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Capturing Women

The Manipulation of Cultural Imagery in Canada's Prairie West

by (author) Sarah Carter

Publisher
McGill-Queen's University Press
Initial publish date
Nov 1997
Category
  • Hardback

    ISBN
    9780773516557
    Publish Date
    Nov 1997
    List Price
    $95.00
  • Paperback / softback

    ISBN
    9780773516564
    Publish Date
    Oct 1997
    List Price
    $29.95

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Description

Consisting of a Series of stories, events, and episodes, the book highlights shifting patterns, attitudes, and perspectives toward women in the Prairies. One of Carter's overarching themes is that women are seldom in a position to invent or project their own images, identities, or ideas of themselves, nor are they free to fully author their own texts. Focusing on captivity narratives, a popular genre in the United States that has received little attention in Canada, Carter looks at depictions of white women as victims of Aboriginal aggressors and explores the veracity of a number of accounts, including those of Fanny Kelly and Big Bear captives Theresa Delaney and Theresa Gowanlock, Canada's most famous captives. Carter also examines depictions of Aboriginal women as sinister and dangerous that appeared in the press as well as in government and some missionary publications. These representations of women, and the race and gender hierarchies created by them, endured in the Canadian West long after the last decades of the nineteenth century. Capturing Women fits into a growing body of literature on the question of women, race, and imperialism. Carter adopts a colonial framework, arguing that while the Prairies do not readily conjure up the powerful images of Empire, fundamental features of colonialism are clearly present in the extension of the power of the Canadian state and the maintenance of sharp social, economic, and spatial distinctions between the dominant and subordinate populations. She highlights similarities between images of women on the Prairies and symbols of women in other colonial cultures, such as the memsahib in Britain and the Indian captive in the United States.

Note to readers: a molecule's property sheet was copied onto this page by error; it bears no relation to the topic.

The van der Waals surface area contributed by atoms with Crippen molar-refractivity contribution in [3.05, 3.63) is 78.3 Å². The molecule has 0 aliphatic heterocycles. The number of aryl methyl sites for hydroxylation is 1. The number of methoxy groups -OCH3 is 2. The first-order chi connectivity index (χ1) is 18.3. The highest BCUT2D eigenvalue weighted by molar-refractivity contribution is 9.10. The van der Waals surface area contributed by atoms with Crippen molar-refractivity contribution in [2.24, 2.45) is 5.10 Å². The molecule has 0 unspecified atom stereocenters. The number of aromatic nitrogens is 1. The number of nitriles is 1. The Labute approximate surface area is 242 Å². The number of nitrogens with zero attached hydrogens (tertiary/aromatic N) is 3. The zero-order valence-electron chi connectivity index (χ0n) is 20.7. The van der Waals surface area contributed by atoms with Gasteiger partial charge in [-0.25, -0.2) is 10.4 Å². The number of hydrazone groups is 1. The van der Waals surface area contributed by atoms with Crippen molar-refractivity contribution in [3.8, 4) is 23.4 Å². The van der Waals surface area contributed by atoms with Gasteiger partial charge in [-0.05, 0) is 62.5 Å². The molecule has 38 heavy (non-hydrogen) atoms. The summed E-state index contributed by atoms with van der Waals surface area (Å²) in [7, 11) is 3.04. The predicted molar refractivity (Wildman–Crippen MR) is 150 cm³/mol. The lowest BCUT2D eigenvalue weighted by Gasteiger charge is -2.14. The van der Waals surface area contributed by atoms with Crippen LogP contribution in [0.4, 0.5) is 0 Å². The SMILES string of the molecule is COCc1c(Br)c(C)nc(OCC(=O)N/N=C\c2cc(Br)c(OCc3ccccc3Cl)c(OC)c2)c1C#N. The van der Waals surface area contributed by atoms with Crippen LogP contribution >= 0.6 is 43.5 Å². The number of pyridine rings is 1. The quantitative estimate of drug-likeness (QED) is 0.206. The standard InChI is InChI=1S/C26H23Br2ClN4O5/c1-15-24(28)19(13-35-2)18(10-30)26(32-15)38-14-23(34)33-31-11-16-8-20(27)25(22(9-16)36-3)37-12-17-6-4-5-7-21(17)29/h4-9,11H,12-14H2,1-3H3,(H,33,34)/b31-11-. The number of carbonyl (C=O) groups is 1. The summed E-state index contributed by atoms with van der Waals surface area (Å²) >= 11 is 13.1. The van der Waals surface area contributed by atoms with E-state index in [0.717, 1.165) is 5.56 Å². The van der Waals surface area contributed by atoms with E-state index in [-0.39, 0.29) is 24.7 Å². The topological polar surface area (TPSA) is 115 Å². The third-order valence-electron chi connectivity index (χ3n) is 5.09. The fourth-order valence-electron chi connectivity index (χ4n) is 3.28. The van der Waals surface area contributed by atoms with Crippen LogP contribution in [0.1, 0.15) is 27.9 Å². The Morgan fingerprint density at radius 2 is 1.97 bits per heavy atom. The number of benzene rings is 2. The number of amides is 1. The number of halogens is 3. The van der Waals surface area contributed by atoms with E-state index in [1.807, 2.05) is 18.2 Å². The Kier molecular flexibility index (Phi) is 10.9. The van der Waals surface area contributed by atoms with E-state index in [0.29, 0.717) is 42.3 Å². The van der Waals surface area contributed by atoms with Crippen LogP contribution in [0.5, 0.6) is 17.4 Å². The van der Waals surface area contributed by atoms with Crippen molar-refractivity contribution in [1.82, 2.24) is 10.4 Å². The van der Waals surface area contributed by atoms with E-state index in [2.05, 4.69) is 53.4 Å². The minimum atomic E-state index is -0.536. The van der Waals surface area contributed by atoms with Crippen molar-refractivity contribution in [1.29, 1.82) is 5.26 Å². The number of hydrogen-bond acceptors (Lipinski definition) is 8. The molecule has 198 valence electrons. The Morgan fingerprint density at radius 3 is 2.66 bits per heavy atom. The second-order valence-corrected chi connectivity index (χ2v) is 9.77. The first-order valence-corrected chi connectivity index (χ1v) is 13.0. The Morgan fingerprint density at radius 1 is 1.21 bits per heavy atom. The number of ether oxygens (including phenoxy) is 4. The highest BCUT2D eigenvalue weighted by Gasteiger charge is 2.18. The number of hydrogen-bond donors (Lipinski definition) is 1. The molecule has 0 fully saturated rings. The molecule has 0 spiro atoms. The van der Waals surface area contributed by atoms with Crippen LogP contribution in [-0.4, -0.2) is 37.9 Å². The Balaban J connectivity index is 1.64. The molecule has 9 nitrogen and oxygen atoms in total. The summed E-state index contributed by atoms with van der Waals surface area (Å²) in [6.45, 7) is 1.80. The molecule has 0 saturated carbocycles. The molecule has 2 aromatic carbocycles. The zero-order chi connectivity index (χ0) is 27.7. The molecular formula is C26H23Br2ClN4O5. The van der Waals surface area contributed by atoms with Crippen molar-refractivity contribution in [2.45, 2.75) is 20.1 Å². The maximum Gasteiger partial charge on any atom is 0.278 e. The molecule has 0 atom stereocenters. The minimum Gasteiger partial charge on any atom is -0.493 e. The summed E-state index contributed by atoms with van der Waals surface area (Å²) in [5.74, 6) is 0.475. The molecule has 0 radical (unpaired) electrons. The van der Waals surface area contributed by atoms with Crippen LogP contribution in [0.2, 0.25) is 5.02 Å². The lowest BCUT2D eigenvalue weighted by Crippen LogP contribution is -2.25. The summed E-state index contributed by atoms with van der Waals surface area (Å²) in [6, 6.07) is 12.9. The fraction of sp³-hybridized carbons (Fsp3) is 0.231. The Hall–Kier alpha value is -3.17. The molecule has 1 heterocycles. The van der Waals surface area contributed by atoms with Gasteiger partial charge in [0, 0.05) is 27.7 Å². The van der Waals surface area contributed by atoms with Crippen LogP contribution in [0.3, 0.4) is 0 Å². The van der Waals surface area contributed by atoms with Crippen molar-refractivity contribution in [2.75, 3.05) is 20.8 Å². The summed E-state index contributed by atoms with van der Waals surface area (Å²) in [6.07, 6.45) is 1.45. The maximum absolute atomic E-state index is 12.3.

About the author

Sarah Carter, F.R.S.C., is H.M. Tory Chair and Professor in the Department of History and Classics, and Faculty of Native Studies at the University of Alberta in Edmonton. She is a specialist in the history of Western Canada and is the author of Aboriginal People and Colonizers of Western Canada to 1900, Capturing Women, and Lost Harvests. Sarah Carter was awarded the Jensen-Miller Prize by the Coalition for Women's History for the best article published in 2006 in the field of women and gender in the trans-Mississippi West.

Sarah Carter's profile page

Editorial Reviews

"Carter's account of captivity incidents used for political purposes will interest anyone curious about the development of white-Native relations in Canada." Robert Fulford, Globe and Mail columnist "Capturing Women is an intriguing and well-researched account of attitudes toward women and race in the Canadian Prairies at the end of the nineteenth century. Making use of published captivity narratives and unpublished archival sources, Carter provides some tantalizing glimpses into attitudes toward race and gender and has also provided insight into prairie social history." Kerry Abel, Department of History, Carleton University

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